“Is Google Making Us Stupid? ” In the article, “Is Google Making Us Stupid? ,” Nicholas Carr implies that he notices that something is causing his brain to change. He realizes that he is not thinking the way he used to think, especially during reading. While reading in the past, he explains how he would be able to engage in long articles or books, but now finds his concentration drifting away after just a couple of pages. He began to realize these differences since he has started utilizing the internet.
Carr aims to convince his readers that our brains are trying to move at the same rates as the internet, skimming rather than completely soaking in new information. The internet is creating a new method of learning, much different from the traditional book or printed way of learning. Carr supports his belief by describing how intellectual activities are being replaced by technology, the development of the “one best method”, and Google’s motive to make the internet more accessible.
Carr begins his essay with the example of Friedrich Nietzsche and his story of the typewriter. Friedrich Nietzsche was a 19th-century German philosopher, poet, composer, and classical philologist. He suffered from dementia after becoming paralyzed from a stroke. Losing his ability to write by hand, Nietzsche bought a typewriter and was able to write again. Carr uses him as an example because it showed how even though using the typewriter efficiently allowed him to write again, it changed the form and skill of his writing.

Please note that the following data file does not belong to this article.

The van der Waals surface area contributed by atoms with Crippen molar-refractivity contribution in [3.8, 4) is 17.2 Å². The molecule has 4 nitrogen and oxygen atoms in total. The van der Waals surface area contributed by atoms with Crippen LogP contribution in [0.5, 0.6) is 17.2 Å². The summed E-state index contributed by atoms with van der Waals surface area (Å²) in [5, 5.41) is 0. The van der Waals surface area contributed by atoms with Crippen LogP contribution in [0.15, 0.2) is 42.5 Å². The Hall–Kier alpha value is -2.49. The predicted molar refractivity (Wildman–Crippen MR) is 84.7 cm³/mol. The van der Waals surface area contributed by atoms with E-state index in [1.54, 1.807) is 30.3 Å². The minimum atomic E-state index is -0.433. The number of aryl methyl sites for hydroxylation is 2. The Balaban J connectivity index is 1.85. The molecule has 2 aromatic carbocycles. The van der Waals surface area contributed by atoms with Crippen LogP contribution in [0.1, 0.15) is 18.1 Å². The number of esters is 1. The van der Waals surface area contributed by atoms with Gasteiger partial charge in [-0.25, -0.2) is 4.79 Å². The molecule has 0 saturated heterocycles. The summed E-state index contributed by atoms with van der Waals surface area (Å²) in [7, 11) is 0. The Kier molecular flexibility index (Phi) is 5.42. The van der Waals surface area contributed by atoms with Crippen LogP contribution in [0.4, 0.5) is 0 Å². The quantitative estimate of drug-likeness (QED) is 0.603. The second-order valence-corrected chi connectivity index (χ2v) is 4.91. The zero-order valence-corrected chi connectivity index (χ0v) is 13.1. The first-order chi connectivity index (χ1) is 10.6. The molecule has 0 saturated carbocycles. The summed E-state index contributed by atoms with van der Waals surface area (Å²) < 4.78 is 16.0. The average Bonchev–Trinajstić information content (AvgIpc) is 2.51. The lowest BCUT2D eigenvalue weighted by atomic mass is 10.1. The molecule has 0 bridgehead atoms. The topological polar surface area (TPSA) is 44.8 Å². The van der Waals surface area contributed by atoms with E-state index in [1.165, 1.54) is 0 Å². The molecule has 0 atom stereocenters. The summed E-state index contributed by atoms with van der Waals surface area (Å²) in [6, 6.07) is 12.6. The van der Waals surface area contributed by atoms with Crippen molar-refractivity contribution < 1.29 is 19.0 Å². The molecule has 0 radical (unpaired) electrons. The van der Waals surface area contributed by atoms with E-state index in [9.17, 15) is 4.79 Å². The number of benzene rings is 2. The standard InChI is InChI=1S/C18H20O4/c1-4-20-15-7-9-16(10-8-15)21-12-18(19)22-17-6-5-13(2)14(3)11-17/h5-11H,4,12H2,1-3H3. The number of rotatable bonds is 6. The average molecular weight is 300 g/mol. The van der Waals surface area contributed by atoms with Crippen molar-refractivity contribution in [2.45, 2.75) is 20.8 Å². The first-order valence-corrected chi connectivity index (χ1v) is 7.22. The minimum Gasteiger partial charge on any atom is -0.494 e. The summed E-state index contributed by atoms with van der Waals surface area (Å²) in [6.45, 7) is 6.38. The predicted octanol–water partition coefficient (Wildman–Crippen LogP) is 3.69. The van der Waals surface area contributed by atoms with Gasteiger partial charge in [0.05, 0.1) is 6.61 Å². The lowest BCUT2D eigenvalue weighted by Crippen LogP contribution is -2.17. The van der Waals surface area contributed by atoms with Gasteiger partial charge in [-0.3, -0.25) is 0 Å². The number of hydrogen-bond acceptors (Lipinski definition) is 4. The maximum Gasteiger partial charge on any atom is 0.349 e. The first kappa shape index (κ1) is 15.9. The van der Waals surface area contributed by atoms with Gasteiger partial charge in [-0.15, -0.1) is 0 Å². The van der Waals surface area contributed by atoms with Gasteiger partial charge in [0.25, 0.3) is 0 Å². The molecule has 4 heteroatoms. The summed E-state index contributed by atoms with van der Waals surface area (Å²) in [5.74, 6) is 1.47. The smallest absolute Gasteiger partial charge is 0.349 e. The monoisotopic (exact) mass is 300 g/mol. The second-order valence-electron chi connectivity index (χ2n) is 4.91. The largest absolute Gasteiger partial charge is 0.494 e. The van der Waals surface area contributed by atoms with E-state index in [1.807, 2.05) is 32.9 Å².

Order custom essay Analyze the Is Google Making Us Stupid? Essay with free plagiarism report
Nietzsche was reprogrammed, but this time with a lesser software. This example shows that Carr is clever and witty with his comparisons. He provides another example that timekeeping instruments are taking place of our biological clock and people are relying on the clock rather than their own senses. This example corresponds with Carr’s belief that intellectual activities are being replaced by technology, or being reprogrammed. Following his idea of reprogramming, Carr explains the development of the “one best method” created by Frederick Winslow Taylor.
Taylor used this method to determine how each worker can use his time wisely enough to get their job done in the shortest amount of time. This example foreshadows another example that Carr uses later in his essay. This system that Taylor created directly relates to the structure of the internet today. It is apparent to the reader that internet programmers are trying to find the “one best method” to make all the information that one person could need as accessible as possible, in the quickest manner. Google is the internet at it’s finest.
The final point that Carr discusses is Google’s effort to try to make the internet as accessible as possible because the faster we can use it, the faster they can market information that appeals to us individually. This is how Carr uses Taylor’s system to support the topic that is at issue today. Carr explains how the co-founders of Google are pushing to make their search engine into an artificial intelligence. This addition in the paper intrigues the reader, making them curious about how far this will actually go.
The point that Carr is trying to get across is that the skepticism on the development of writing and the invention of the printer, differs from the skepticism that we have today about the internet. Reading and writing causes our knowledge to expand into detail, while the internet causes our knowledge to expand into topics. Due to the assumptions that browsing the internet makes it hard to demand your full concentration for long periods of time, people are starting to feel as if they are becoming stupid.
Did you know that we have over 70,000 essays on 3,000 topics in our database?